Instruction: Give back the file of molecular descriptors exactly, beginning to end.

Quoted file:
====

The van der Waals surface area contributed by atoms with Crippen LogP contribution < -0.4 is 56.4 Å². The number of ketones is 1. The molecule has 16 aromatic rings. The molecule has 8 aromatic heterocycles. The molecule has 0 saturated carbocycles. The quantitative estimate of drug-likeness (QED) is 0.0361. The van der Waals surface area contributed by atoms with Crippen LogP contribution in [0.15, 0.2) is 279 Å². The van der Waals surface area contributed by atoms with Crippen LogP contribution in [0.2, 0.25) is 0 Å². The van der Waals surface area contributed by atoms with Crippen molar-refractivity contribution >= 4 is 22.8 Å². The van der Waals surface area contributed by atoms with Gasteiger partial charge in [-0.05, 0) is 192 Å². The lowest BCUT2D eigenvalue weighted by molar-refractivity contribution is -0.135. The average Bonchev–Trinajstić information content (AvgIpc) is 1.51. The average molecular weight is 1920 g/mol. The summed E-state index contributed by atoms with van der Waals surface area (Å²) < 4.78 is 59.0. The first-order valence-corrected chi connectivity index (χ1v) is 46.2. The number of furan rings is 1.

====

The van der Waals surface area contributed by atoms with Crippen LogP contribution < -0.4 is 56.4 Å². The number of ketones is 1. The molecule has 16 aromatic rings. The molecule has 8 aromatic heterocycles. The molecule has 0 saturated carbocycles. The quantitative estimate of drug-likeness (QED) is 0.0361. The van der Waals surface area contributed by atoms with Crippen LogP contribution in [0.15, 0.2) is 279 Å². The van der Waals surface area contributed by atoms with Crippen LogP contribution in [0.2, 0.25) is 0 Å². The van der Waals surface area contributed by atoms with Crippen molar-refractivity contribution >= 4 is 22.8 Å². The van der Waals surface area contributed by atoms with Gasteiger partial charge in [-0.05, 0) is 192 Å². The lowest BCUT2D eigenvalue weighted by molar-refractivity contribution is -0.135. The average Bonchev–Trinajstić information content (AvgIpc) is 1.51. The average molecular weight is 1920 g/mol. The summed E-state index contributed by atoms with van der Waals surface area (Å²) < 4.78 is 59.0. The first-order valence-corrected chi connectivity index (χ1v) is 46.2. The number of furan rings is 1.